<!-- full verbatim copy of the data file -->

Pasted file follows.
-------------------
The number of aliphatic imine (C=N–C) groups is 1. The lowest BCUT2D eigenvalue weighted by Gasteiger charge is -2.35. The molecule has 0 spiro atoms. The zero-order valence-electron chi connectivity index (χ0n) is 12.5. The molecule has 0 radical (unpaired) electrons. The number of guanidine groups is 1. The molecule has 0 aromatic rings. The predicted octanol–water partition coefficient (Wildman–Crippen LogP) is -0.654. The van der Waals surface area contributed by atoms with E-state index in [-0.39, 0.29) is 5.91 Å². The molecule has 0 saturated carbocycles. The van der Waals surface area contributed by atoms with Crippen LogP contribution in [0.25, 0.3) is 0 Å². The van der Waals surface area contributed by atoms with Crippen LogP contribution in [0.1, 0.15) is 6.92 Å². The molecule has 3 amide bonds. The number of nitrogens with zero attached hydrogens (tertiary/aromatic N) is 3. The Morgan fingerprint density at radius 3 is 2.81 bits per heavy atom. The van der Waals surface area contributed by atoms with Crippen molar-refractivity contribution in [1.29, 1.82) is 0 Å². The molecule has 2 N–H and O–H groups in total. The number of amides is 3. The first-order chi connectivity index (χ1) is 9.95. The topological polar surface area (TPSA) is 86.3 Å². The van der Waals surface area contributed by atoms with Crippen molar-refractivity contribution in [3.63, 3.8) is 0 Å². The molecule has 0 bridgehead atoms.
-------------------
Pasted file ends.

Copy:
The number of aliphatic imine (C=N–C) groups is 1. The lowest BCUT2D eigenvalue weighted by Gasteiger charge is -2.35. The molecule has 0 spiro atoms. The zero-order valence-electron chi connectivity index (χ0n) is 12.5. The molecule has 0 radical (unpaired) electrons. The number of guanidine groups is 1. The molecule has 0 aromatic rings. The predicted octanol–water partition coefficient (Wildman–Crippen LogP) is -0.654. The van der Waals surface area contributed by atoms with E-state index in [-0.39, 0.29) is 5.91 Å². The molecule has 0 saturated carbocycles. The van der Waals surface area contributed by atoms with Crippen LogP contribution in [0.25, 0.3) is 0 Å². The van der Waals surface area contributed by atoms with Crippen LogP contribution in [0.1, 0.15) is 6.92 Å². The molecule has 3 amide bonds. The number of nitrogens with zero attached hydrogens (tertiary/aromatic N) is 3. The Morgan fingerprint density at radius 3 is 2.81 bits per heavy atom. The van der Waals surface area contributed by atoms with Crippen molar-refractivity contribution in [1.29, 1.82) is 0 Å². The molecule has 2 N–H and O–H groups in total. The number of amides is 3. The first-order chi connectivity index (χ1) is 9.95. The topological polar surface area (TPSA) is 86.3 Å². The van der Waals surface area contributed by atoms with Crippen molar-refractivity contribution in [3.63, 3.8) is 0 Å². The molecule has 0 bridgehead atoms.